This Kitchen Reno Was Worth the Wait
Tiny, dated, barely any counter space: enough! A homeowner finally gets reno relief.
For two decades, Dana Smith made do with a miniscule kitchen in the Bellflower, California, home she bought after her divorce. At just under 100 square feet, “it was barely large enough to cook in, let alone chop anything,” she says. Dana and her then 3-year-old son, Christopher, dined at a little table at first. “When he got bigger, it was more comfortable to eat on the living room couch.” Cut to 2020: After spending more time than ever cooking at home during the pandemic, she was raring to redo. Dana worked with designer Linda Hayslett to construct an addition that nearly tripled the kitchen’s size. “I like having people hang out at the banquette while I cook,” says Dana. “Especially Christopher, when he visits — at last he can sprawl out!”
The emerald green (Pine Haven by Dunn-Edwards) suggested by designer Linda was beyond Dana’s wildest dreams. “I’d always had cherrywood in mind — I had no idea I could love something bold,” she says. Covered to match the cabinets, the little doors on the range hood hide the vent that extends outside.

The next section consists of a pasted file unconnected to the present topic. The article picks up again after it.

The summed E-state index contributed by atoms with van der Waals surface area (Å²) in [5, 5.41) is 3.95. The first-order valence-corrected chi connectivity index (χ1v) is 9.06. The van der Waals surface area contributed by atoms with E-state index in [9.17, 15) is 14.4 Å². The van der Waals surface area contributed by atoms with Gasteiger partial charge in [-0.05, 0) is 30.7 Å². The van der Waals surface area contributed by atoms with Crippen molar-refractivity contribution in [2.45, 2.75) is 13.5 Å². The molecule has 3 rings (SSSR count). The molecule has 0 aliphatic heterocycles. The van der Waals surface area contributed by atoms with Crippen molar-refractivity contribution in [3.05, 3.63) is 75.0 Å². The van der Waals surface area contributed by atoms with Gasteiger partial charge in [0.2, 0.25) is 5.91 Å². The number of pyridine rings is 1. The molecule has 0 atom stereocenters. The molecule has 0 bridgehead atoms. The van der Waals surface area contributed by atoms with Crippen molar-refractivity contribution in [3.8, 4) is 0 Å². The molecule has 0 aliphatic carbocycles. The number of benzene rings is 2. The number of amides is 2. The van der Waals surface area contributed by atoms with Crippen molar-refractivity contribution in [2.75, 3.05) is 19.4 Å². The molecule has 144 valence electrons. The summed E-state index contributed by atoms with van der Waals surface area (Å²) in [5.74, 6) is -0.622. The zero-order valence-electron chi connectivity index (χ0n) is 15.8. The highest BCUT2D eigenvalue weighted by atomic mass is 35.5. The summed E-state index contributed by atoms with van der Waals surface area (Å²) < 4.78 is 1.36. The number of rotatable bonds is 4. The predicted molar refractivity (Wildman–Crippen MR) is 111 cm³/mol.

Wall sconces by Rejuvenation with an oil-rubbed-bronze finish match the black cabinet pulls and make for great task lighting when Dana’s whipping up favorites like gumbo and cauliflower tacos.
Ceramic hex tiles by Artezen by Marazzi installed vertically help the standard 8-foot-ceiling seem taller. They’re understated chic, so the cabinet color is the star.
A custom L-shaped kind is so roomy and so inviting, says Dana, “that sometimes I just lie here and watch TV. It’s a vibe.” The flowery cushion fabric is by Pindler, and the patterned pillows are from Crane & Canopy. There’s storage beneath, which Dana uses as glorified junk drawers. As for the table: “After years of not getting to sit and eat at a table, I wanted a big one,” says Dana. This tulip number from Wayfair can seat 10.
Assorted woven baskets in different sizes and similar tones from Amazon and Target bring texture to the wall. Linda first laid them out on the floor to decide on the configuration. Ultimately, though, she wanted a perfectly imperfect arrangement.